2022-04-23 REPORTS: OK/KS/MO/IA/MN/SD

gdlewen

Enthusiast
May 5, 2019
9
4
1
Owasso, OK
We got a late start while waiting for an appliance delivery, and storms were underway W of OKC by the time we hit the road. Nevertheless, coming from Tulsa, this was more or less a local chase, and I felt certain we could intercept one of the cells streaming NE with plenty of time. We headed W on US Highway 412, exiting to head S on OK 18. I wanted to stay out of the hilly terrain descending into the Cimarron River valley, having made that mistake the last time I chased here. We settled in on the top of a hill about 5mi E of Stillwater on OK 51.

In retrospect, I think we had time to get closer by heading into Stillwater, and then south towards Perkins on OK 177, but I haven’t yet acquired a good feel for estimating my car-cell-relative motion. Until I do, I will have to err on the side of caution. Still, we had a great view to the SW, and only had to wait about 10-15 minutes to get good pictures. The first uploaded image is the situation when we stopped (~1915 CST); our position is indicated by the white dots E of Stillwater.

We were too close to the cell’s front flank and had to suffer through brief periods of light rain, but for the most part it was quiet. By 1930 CST, the mesocyclone was close enough for decent photography (Image 2.) The bowl-shaped cloud nearly overhead in the picture was really more elongated, and I am pretty sure we were sitting under the shelf cloud at this point. Not long after this we relocated to (1) get further away from the front flank, and (2) closer to the mesocyclone, heading south on OK 108 towards Ripley. We got a good view (~1937 CST, Image 3) before the rain chased us N. (Our location is halfway between OK 51 and Ripley.)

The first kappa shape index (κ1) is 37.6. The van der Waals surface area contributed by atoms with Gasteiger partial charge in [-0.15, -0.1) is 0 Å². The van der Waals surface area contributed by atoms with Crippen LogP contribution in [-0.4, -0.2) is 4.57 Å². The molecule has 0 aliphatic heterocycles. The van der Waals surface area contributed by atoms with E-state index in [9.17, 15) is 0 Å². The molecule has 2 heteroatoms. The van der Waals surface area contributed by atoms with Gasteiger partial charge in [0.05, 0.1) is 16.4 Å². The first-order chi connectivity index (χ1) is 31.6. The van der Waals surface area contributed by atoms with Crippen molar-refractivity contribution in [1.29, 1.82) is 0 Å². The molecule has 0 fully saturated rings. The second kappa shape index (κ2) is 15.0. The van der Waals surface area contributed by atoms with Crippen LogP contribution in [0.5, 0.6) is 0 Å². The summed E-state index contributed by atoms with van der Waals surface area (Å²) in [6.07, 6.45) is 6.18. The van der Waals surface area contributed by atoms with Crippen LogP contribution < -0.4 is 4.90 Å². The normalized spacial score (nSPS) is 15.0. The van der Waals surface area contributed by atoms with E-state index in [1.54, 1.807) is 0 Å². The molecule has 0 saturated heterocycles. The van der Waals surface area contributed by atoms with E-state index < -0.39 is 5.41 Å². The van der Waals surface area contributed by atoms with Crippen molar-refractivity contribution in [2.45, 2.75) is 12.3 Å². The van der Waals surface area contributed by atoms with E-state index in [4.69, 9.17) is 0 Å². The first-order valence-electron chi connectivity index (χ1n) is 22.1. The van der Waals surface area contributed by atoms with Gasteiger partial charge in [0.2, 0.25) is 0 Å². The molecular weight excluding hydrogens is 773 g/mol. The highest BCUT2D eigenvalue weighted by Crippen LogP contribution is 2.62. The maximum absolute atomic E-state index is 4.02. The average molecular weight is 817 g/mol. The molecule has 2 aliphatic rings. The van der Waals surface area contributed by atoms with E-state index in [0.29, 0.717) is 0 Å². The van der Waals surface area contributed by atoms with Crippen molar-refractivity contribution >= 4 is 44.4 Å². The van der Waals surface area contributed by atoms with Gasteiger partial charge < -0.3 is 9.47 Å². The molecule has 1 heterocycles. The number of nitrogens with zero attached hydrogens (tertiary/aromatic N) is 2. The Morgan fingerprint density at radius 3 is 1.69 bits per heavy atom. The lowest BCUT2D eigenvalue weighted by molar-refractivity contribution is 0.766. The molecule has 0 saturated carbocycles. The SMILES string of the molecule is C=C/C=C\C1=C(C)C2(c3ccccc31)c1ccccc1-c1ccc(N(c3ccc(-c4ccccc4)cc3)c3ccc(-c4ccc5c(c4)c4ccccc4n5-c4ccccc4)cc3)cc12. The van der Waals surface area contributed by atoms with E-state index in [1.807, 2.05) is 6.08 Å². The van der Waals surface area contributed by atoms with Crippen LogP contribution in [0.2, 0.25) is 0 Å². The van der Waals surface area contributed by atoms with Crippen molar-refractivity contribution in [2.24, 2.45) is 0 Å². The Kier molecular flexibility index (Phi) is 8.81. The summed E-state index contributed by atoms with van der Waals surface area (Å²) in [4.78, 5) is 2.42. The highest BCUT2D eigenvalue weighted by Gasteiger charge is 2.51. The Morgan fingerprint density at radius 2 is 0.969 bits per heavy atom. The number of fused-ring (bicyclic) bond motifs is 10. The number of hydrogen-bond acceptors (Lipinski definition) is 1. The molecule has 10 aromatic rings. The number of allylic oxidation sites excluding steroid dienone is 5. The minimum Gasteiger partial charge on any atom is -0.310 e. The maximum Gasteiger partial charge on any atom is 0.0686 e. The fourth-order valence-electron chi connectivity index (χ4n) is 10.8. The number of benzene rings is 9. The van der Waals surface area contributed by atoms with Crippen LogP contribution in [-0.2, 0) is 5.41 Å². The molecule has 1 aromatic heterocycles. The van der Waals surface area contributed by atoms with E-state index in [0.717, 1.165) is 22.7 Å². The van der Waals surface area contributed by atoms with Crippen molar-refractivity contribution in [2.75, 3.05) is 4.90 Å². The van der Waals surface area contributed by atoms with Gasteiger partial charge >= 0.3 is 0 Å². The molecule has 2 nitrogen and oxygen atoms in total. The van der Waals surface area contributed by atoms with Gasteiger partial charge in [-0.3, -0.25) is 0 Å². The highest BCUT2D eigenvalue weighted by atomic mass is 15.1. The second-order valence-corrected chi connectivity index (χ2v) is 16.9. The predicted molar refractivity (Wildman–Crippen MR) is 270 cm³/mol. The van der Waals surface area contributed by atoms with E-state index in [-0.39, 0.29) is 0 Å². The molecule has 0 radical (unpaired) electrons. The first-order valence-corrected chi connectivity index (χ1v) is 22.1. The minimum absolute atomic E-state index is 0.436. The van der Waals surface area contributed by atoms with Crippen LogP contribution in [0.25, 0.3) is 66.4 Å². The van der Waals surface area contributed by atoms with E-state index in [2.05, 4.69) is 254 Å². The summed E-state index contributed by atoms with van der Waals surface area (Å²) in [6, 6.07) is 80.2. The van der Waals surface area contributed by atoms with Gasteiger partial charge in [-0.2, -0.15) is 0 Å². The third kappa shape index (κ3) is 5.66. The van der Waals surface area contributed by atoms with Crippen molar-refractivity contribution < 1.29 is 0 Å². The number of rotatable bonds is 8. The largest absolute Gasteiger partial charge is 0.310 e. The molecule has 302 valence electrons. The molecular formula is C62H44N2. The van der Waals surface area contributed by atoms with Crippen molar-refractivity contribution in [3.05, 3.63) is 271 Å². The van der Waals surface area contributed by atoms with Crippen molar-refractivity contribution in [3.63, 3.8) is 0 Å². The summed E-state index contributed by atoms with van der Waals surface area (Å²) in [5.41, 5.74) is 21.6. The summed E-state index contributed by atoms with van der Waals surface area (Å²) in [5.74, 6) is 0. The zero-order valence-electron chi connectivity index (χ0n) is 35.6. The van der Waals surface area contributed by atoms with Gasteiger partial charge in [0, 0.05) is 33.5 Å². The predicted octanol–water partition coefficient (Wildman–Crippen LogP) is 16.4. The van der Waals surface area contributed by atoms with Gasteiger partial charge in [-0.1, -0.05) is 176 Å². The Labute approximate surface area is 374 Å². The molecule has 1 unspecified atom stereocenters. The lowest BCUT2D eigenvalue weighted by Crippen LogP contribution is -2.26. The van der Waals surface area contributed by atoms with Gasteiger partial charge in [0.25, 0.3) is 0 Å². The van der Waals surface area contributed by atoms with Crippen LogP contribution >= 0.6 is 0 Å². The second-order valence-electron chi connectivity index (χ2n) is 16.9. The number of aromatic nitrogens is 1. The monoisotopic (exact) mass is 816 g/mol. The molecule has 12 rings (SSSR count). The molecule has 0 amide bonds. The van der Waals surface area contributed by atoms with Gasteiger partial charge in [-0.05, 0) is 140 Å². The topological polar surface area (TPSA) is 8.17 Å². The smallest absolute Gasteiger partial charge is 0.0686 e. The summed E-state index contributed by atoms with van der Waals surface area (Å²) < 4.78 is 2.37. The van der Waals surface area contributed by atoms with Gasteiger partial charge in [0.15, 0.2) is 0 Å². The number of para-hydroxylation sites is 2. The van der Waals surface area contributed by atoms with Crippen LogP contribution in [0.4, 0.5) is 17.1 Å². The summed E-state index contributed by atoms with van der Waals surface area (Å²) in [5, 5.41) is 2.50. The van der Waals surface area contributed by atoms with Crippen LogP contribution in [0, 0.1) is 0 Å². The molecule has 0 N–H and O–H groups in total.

After this, we really couldn’t get good position on the cell, probably because it wasn't clear which roads leading N from OK 18 would be optimal. But also because at this point KOKC radar showed weak midlevel rotation, and KINX showed even an weaker rotational signature. However, just E of Yale, we got to watch the formation of a new wall cloud to the north, as what appeared to be scud in advance of the rain curtain (2010 CST, Image 4) quickly organized into a non-rotating wall cloud (2017 CST, Image 5.) At this point we are heading N on OK 99 and it is almost too dark to see. KINX radar showed convergence at this point, which developed into rotation within a few minutes (not shown.) At this point it was too dark to see and we effectively lost contact with the wall cloud, and headed home. No tornadoes, but my goal in chasing is to learn to correlate a storm’s structure as measured by radar with what I see from the ground, so tornadoes are a bonus.
 

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Randy Jennings

Supporter
May 18, 2013
663
704
11